‘When Life Isn’t in Your Hands, You End Up Appreciating It More’November 16, 2023
For Angela Ellis (DO’ 25), there’s much to be thankful for this year.
In the classroom, she was learning how to care for future patients. Outside of the
classroom, she was receiving treatment for triple-negative breast cancer (TNBC).
“You hear about it, and you know people who have cancer, but you don’t think you’re
ever going to get it,” said Ellis. “Especially at 27 years old.”
While breast cancer most often occurs in women 50 years of age or older, its more aggressive form impacts those at a younger age. Something Ellis has experienced herself and witnessed firsthand with her patients.
“On the first day of my hematology/oncology rotation, I saw a 22-year-old who was
also diagnosed with TNBC,” Ellis shared.
“The doctor and I were with her, and she was so scared. I was able to say, ‘I know
what you’re going through,’” she recalled as her voice broke. “‘I’m going through
Ellis underwent a double mastectomy and reconstruction in May, took her board exams
in June (and passed), and began chemotherapy in July.
On September 15th, she rang the bell, signifying the end of her treatment.
“It was really special for me to ring the bell on that day,” she said. “Because it
was the beginning of Hispanic Heritage Month.”
Breast cancer is the most common cancer diagnosis in the country among Latinas.
A lack of representation in medical research, combined with language barriers and
cultural beliefs, puts the Hispanic/Latina population at a greater disadvantage.
“You don’t see a lot of Hispanic and Latino oncologists,” Ellis shares. “Being a Latina
physician who has gone through cancer and would serve patients in that aspect is a
big drive for me, which is why I continue to work hard.”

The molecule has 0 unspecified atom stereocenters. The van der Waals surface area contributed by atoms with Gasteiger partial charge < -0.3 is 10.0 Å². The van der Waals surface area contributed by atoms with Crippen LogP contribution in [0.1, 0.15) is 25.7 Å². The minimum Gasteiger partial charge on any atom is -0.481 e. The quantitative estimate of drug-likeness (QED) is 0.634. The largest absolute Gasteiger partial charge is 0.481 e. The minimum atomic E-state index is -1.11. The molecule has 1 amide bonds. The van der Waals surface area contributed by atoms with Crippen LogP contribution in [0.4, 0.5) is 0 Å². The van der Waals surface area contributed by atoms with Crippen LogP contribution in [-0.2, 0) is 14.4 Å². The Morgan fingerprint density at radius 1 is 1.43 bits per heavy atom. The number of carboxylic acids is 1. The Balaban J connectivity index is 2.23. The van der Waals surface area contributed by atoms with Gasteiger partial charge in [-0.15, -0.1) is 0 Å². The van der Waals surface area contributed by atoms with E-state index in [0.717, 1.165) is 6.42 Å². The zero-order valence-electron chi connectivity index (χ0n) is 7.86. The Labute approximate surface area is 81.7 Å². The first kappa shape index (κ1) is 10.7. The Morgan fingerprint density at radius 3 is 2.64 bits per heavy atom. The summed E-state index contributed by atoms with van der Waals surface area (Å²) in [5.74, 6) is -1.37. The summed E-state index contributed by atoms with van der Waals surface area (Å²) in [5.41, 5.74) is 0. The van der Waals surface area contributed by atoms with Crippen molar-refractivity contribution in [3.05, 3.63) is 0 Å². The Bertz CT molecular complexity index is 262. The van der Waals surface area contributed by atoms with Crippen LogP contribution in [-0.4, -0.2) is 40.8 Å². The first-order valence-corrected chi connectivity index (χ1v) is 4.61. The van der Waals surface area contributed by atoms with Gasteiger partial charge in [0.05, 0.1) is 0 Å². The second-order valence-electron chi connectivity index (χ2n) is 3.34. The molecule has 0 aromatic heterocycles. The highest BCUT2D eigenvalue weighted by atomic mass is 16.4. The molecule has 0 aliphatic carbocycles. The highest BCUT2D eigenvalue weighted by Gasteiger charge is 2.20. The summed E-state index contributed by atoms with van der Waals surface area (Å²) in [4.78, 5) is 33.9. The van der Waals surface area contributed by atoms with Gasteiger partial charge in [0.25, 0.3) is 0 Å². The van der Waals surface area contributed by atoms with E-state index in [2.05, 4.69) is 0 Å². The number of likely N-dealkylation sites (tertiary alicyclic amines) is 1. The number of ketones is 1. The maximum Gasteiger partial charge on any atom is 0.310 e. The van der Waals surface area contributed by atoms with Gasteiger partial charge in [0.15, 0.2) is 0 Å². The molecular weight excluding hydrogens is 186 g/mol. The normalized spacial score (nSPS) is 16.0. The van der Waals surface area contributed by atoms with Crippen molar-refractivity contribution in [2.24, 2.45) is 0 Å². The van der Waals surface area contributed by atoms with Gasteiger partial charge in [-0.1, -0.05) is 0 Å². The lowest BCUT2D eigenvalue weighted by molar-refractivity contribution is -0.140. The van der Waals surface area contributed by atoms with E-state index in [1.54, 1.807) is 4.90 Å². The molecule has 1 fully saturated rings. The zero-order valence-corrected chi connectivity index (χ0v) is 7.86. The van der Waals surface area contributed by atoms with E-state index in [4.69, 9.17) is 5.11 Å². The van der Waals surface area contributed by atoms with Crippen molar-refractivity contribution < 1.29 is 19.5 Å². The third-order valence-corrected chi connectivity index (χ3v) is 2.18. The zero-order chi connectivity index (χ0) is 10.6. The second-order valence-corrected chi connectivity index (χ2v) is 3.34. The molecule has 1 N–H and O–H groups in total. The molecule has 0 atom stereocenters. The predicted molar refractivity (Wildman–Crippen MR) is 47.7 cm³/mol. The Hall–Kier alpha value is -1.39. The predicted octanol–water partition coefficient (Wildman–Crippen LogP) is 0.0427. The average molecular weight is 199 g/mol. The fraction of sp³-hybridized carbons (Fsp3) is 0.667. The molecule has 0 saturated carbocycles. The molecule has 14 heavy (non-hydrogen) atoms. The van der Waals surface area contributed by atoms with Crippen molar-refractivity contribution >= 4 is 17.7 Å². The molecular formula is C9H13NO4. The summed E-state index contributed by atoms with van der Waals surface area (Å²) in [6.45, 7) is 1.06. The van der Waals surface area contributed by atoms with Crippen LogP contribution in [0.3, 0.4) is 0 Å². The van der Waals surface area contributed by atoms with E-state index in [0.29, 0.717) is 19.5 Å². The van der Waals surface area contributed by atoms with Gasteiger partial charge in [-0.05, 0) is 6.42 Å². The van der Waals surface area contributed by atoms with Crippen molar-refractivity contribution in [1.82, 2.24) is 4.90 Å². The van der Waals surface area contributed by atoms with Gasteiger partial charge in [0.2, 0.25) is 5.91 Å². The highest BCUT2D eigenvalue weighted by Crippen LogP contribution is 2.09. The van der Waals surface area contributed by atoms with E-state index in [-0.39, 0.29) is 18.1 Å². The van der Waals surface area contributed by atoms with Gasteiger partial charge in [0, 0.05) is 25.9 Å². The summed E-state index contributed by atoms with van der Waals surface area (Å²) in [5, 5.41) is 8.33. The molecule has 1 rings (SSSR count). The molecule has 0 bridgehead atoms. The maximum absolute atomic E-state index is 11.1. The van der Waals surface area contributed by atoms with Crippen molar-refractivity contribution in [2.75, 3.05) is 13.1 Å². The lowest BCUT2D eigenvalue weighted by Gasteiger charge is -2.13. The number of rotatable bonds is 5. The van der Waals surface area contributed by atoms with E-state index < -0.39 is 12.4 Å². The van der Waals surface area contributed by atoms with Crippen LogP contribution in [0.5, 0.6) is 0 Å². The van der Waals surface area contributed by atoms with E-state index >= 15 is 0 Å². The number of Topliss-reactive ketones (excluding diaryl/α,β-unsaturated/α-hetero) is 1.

Having finished her treatment, Ellis is still on track to graduate with her class.
While she’s determined to complete her medical school journey, it’s not the only one she’s on.
“I’ve taken a step back and realized that having a family, living life, and doing
fun things matter to me. I don’t want to die tomorrow and think all I did was study
and work,” she said.
“When life isn’t in your own hands anymore, you really do end up appreciating it more.”
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About Philadelphia College of Osteopathic Medicine
Founded in 1899, Philadelphia College of Osteopathic Medicine (PCOM) has trained thousands
of highly competent, caring physicians, health practitioners and behavioral scientists
who practice a “whole person” approach to care—treating people, not just symptoms.
PCOM operates three campuses (PCOM, PCOM Georgia and PCOM South Georgia) and offers doctoral degrees in clinical psychology, educational psychology, osteopathic
medicine, pharmacy, physical therapy and school psychology, and graduate degrees in
applied behavior analysis, applied positive psychology, biomedical sciences, forensic
medicine, medical laboratory science, mental health counseling, non profit leadership
and population health management, organizational development and leadership, physician
assistant studies, school psychology, and public health management and administration.
PCOM students learn the importance of health promotion, research, education and service
to the community. Through its community-based Healthcare Centers, PCOM provides care
to medically underserved populations. For more information, visit pcom.edu or call 215-871-6100.
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